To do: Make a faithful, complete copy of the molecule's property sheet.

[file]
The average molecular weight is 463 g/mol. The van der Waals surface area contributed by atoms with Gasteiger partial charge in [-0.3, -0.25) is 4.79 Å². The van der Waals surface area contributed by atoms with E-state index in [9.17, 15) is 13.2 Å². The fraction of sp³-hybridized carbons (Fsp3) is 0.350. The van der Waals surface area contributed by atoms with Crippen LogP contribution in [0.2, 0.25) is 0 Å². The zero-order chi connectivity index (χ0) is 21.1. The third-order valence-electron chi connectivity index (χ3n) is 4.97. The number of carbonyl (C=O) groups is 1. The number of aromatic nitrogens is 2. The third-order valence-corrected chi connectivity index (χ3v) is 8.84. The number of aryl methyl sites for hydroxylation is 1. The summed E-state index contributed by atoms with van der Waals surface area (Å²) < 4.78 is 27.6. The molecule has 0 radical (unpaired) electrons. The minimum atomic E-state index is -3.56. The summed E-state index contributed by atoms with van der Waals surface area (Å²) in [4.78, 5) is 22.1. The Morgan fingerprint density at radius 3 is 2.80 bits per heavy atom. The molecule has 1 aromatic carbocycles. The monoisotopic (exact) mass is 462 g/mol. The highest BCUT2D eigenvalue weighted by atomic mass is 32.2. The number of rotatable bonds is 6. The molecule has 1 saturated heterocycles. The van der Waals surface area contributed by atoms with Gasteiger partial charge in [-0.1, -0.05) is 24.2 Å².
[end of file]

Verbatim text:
The average molecular weight is 463 g/mol. The van der Waals surface area contributed by atoms with Gasteiger partial charge in [-0.3, -0.25) is 4.79 Å². The van der Waals surface area contributed by atoms with E-state index in [9.17, 15) is 13.2 Å². The fraction of sp³-hybridized carbons (Fsp3) is 0.350. The van der Waals surface area contributed by atoms with Crippen LogP contribution in [0.2, 0.25) is 0 Å². The zero-order chi connectivity index (χ0) is 21.1. The third-order valence-electron chi connectivity index (χ3n) is 4.97. The number of carbonyl (C=O) groups is 1. The number of aromatic nitrogens is 2. The third-order valence-corrected chi connectivity index (χ3v) is 8.84. The number of aryl methyl sites for hydroxylation is 1. The summed E-state index contributed by atoms with van der Waals surface area (Å²) < 4.78 is 27.6. The molecule has 0 radical (unpaired) electrons. The minimum atomic E-state index is -3.56. The summed E-state index contributed by atoms with van der Waals surface area (Å²) in [4.78, 5) is 22.1. The Morgan fingerprint density at radius 3 is 2.80 bits per heavy atom. The molecule has 1 aromatic carbocycles. The monoisotopic (exact) mass is 462 g/mol. The highest BCUT2D eigenvalue weighted by atomic mass is 32.2. The number of rotatable bonds is 6. The molecule has 1 saturated heterocycles. The van der Waals surface area contributed by atoms with Gasteiger partial charge in [-0.1, -0.05) is 24.2 Å².